People who end texts with periods. Unless you’re making a point why? I find this all the time in books and movies, but I just don’t get why you would do two extra clicks to add a period. Life is short.

Mini Reviews: Gentleman Bastard books

Note: These reviews contain NO spoilers, and I didn’t include the blurbs because they were spoiler-y for previous books. Also if you’re curious about the first book, here’s my review.

887877

Title: Red Seas Under Red Skies

Author: Scott Lynch

Series: Gentleman Bastard #2

Genre: Fantasy

Rating: ★★★¼

Review

This is probably my least favorite book of the series, but I STILL ADORED IT. My main problem was the pacing. The first half draaaaagged with the heist that couldn’t be resolved that early on the book because it’s still the first half of the book and it’s a big heist. The flashbacks, aside from the more character-based ones, also only made it even more interminable. I was super sad by this because I adored how Lynch used flashbacks in the first book and they added a lot. That said, the writing was still super fun and the main dynamic still kept me hooked.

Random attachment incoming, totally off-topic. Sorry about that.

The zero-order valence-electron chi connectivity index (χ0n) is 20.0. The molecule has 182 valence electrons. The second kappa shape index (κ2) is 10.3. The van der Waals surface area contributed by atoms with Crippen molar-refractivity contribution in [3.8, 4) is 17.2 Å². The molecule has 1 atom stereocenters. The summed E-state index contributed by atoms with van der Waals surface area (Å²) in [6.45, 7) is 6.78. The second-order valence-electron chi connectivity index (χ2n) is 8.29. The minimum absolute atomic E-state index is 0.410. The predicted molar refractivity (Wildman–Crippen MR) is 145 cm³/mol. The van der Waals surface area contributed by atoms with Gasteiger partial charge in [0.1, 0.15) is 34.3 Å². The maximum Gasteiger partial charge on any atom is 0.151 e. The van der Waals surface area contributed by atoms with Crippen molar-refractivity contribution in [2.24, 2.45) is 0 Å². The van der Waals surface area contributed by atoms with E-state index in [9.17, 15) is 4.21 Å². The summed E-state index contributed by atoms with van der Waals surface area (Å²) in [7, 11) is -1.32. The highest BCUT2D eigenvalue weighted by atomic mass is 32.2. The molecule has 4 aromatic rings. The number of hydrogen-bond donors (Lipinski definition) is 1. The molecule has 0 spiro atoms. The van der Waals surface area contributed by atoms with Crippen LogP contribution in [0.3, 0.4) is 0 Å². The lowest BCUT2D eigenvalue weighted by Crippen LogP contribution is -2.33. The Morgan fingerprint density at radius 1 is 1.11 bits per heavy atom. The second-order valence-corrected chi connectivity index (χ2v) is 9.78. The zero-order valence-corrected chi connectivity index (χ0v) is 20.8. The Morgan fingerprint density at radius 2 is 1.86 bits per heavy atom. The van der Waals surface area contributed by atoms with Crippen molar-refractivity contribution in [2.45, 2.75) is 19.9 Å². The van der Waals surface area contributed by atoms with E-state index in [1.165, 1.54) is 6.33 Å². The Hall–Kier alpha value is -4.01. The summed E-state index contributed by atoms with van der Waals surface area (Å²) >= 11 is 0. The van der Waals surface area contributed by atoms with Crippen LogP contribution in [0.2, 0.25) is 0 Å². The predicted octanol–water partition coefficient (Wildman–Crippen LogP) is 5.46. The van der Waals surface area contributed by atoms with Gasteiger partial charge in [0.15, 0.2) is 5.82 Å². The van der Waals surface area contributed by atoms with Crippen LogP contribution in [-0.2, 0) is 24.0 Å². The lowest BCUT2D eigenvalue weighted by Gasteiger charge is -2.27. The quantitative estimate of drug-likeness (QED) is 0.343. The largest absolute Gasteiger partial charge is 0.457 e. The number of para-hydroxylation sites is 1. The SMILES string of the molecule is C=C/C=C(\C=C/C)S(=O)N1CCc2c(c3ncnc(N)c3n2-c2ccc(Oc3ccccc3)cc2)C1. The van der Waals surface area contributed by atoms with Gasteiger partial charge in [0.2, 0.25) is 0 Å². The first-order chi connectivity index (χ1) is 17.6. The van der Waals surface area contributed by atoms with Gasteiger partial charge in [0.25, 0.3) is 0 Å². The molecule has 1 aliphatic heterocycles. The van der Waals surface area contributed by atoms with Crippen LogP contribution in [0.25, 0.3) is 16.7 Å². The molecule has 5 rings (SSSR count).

Then I reached the second part of the book and everything was so much better. Lynch managed to make me care about the new characters (okay, mainly Ezri and Zamira both of whom are just super badass female characters with depth) in really short span of time. I liked that Lynch also ventured a bit more into other perspectives because I adore all the characters. Also that romance was… it brought the shipper in me for the first time in months (or years?). I was just squeeing every time they were together and then crying. Yeah, it still is that kind of book. There’s also this scene where a few characters start talking about literature in snobbish-est way and it has since stuck with me because it was both adorable and such great way to convey this world to the reader. All the threads come together in such a way that it’s all worth it at the end.